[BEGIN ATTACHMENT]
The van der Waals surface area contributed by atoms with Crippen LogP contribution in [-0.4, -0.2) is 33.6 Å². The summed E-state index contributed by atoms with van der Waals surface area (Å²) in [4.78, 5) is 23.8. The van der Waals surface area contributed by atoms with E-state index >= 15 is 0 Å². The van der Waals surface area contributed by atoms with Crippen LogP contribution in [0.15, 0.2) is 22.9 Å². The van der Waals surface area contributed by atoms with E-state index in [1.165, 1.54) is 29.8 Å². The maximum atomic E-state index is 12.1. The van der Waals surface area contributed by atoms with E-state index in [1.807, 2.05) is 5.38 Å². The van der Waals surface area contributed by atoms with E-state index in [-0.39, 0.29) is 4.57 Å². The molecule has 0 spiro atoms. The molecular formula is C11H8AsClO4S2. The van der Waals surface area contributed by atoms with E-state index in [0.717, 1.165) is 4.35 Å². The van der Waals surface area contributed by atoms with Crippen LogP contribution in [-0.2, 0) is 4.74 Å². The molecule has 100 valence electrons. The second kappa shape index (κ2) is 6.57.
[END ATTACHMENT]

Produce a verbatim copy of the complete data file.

The van der Waals surface area contributed by atoms with Crippen LogP contribution in [-0.4, -0.2) is 33.6 Å². The summed E-state index contributed by atoms with van der Waals surface area (Å²) in [4.78, 5) is 23.8. The van der Waals surface area contributed by atoms with E-state index >= 15 is 0 Å². The van der Waals surface area contributed by atoms with Crippen LogP contribution in [0.15, 0.2) is 22.9 Å². The van der Waals surface area contributed by atoms with E-state index in [1.165, 1.54) is 29.8 Å². The maximum atomic E-state index is 12.1. The van der Waals surface area contributed by atoms with E-state index in [1.807, 2.05) is 5.38 Å². The van der Waals surface area contributed by atoms with E-state index in [-0.39, 0.29) is 4.57 Å². The molecule has 0 spiro atoms. The molecular formula is C11H8AsClO4S2. The van der Waals surface area contributed by atoms with E-state index in [0.717, 1.165) is 4.35 Å². The van der Waals surface area contributed by atoms with Crippen LogP contribution in [-0.2, 0) is 4.74 Å². The molecule has 100 valence electrons. The second kappa shape index (κ2) is 6.57.